Mising Culture is one of the most colourful culture of North East India.
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About Mising Culture

Traditional Festivals

Misings celebrate two agricultural festivals: one, named Ali-a:yé Lígang (Ali-a:yé pronounced as Aliyai in an assimilated form by some Mising speakers), which is celebrated annually in early spring (now uniformly on the first Wednesday of the month of Phagun according to the Indian calendar, which falls sometime in the third week of February); the other, named Po:rag, is a post-harvest festival, celebrated once in two to three years’ time or so after a winter harvest or a summer harvest.

Ali-A:yé Lígang

Ali:-A:yé Lígang marks the beginning of agricultural activities during a year. Ali: means ‘yam’ or yam-like underground roots, a:yé means ‘fruit’ or ‘grain’ (here seeds of crops) and Lígang means ‘beginning of sowing’. The celebrations commence with the ceremonial sowing of a small quantity of paddy seeds by the head of a family in the forenoon; the seeds are sown on a small patch of land, tilled with a hoe and marked by digging a variety of reed into its four corners, and prayers are offered to guardian spirits and ancestors for bountiful crops. Both feasting and merry-making on the occasion is a slightly low-key affair, especially when compared to what characterizes Po:rag. The feasting part of the celebrations includes the obligatory item of purang apin (a special kind of sticky rice, packed in leaves of a plant, resembling the wild cardamom, and boiled) on the menu and drinking of rice beer. Merrymaking in the form of singing and dancing by young men in the front yard of each household, called gumrag so:man, goes on in the evenings of the days of celebration. The rhythmic striking of a bell-metal gong, called lé:nong or marbang, to go with the playing of drums and cymbals at the time of the singing and dancing on the occasion, is a special feature of this festival, like the item of purang apin. Drumming too has a rhythm that is characteristic of gumrag so:man only. The festival, traditionally, is celebrated over a period of five days, the fourth day being a day of taboos such as prohibition on the digging of earth, the felling of trees, the eating of eggs, fruit, fried or sour items, fishing, making a fire in the fields, etc., violation being believed to prevent seeds of crops from sprouting and growing. The festival ends with feasts at home in the evening on the last day.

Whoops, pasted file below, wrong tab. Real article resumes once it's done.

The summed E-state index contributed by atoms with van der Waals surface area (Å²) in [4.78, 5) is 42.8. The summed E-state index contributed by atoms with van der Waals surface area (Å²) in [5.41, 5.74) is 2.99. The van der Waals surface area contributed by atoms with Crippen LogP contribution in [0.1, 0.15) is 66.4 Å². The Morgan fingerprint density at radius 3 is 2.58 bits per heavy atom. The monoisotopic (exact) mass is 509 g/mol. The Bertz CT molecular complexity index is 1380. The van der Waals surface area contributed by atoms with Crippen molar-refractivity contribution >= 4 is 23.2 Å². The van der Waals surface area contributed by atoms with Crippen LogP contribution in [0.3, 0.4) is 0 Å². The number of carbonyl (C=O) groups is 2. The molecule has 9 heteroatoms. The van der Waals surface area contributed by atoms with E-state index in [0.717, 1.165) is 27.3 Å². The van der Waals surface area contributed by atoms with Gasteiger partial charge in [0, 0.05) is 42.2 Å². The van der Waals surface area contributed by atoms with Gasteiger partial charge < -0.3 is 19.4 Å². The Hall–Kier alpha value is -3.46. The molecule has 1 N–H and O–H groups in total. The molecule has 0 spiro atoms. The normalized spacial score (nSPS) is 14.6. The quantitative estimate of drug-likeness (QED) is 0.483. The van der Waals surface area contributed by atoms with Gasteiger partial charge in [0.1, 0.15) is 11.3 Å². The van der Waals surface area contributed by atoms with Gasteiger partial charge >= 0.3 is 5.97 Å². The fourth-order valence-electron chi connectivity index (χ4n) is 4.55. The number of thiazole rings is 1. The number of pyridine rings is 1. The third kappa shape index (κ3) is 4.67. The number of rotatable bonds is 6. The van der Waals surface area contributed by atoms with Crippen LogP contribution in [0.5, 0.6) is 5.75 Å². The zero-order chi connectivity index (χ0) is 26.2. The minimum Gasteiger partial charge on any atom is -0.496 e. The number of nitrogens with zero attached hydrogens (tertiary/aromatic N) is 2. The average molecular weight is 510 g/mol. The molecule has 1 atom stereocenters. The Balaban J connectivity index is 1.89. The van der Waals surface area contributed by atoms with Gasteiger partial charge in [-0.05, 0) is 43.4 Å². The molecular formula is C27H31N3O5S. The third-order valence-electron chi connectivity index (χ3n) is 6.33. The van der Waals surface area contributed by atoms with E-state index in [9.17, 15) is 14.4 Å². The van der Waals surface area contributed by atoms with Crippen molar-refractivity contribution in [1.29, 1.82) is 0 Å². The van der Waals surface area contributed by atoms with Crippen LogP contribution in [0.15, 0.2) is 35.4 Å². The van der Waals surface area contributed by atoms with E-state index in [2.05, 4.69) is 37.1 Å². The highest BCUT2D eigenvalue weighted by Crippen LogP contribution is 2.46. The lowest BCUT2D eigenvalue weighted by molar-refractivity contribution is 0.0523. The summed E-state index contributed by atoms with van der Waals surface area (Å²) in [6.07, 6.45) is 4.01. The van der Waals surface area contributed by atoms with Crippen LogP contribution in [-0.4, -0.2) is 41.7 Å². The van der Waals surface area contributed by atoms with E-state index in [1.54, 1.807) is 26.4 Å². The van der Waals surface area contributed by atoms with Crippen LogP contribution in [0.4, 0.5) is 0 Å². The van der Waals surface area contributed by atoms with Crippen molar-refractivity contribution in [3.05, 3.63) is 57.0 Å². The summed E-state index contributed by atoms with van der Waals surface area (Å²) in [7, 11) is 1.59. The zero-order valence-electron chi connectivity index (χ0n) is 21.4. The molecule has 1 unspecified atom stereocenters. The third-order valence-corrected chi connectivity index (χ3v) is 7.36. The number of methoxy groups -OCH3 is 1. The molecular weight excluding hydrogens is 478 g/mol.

Po:rag is a feasting and merry-making extravaganza. As it is an expensive affair, it can be celebrated only after a good harvest. Preparations for the occasion too take some time, which is why it is not celebrated annually. The celebrations begin with prayers under the leadership of a Mibu, the medicine man (or, in the absence of Mibus these days, by an elderly person of the village, capable of leading prayers). Each and every member of the village community, young and old, is given a sumptuous treat on the occasion, pork being an obligatory item on the menu. There must also be plenty of po:ro apong (a rice beer of blackish colour, obtained by fermenting a mixture of undercooked rice and burnt chaff and straw) for everyone to drink. A very special feature of this festival is the invitation extended to all women of the
village married to men in other places. Such married couples are supposed to be accompanied by two or three youths, capable of singing or dancing. Prominent people from neighbouring villages and local dignitaries too are invited to join the feasting and merrymaking occasion. The celebrations go on usually for three days, and feasting and singing and
dancing too take place on all the three days.


Dobur is an animistic rite observed occasionally in Mising villages at the community level. Four kinds of Dobur, viz. Burté Dobur, Mo:pun Dobur, Ko:son Dobur and Raban Ko:son, are observed by Misings living in different areas, of which the most common one is the Burté Dobur. It is observed when someone in the village commits a sin or an offence against some spirit, benevolent or malevolent, especially the latter, which causes, or might cause, great spirit, benevolent or malevolent, especially the latter, which causes, or might cause, great harm and suffering to individuals or the entire community. The sinner or the offender is made to incur a penalty in cash or kind, after which young men and boys beat the walls of every house in the village with sticks to drive away evil spirits lurking around in houses. The
participants in this exorcising activity then go to some spot, a little away from the village, sacrifice one or more sows and hens as offerings to spirits, and have a feast: the slaughter needs to be done by strangling. The spot, where the rite is performed, is considered a protected area on the day, and unwary passers-by trespassing the spot are required to pay a fine, failing which they have to leave behind an article or two in their possession that can be redeemed later by paying the fine. Mo:pun Dobur and Raban Ko:son relate to the appeasement of spirits for the protection of crops, sows and hens being sacrificed on this occasion also. Ko:son Dobur is observed by hunters to appease jungle spirits for success in hunts and prevention of harm that may be caused in the process: only hens are sacrificed on this occasion.

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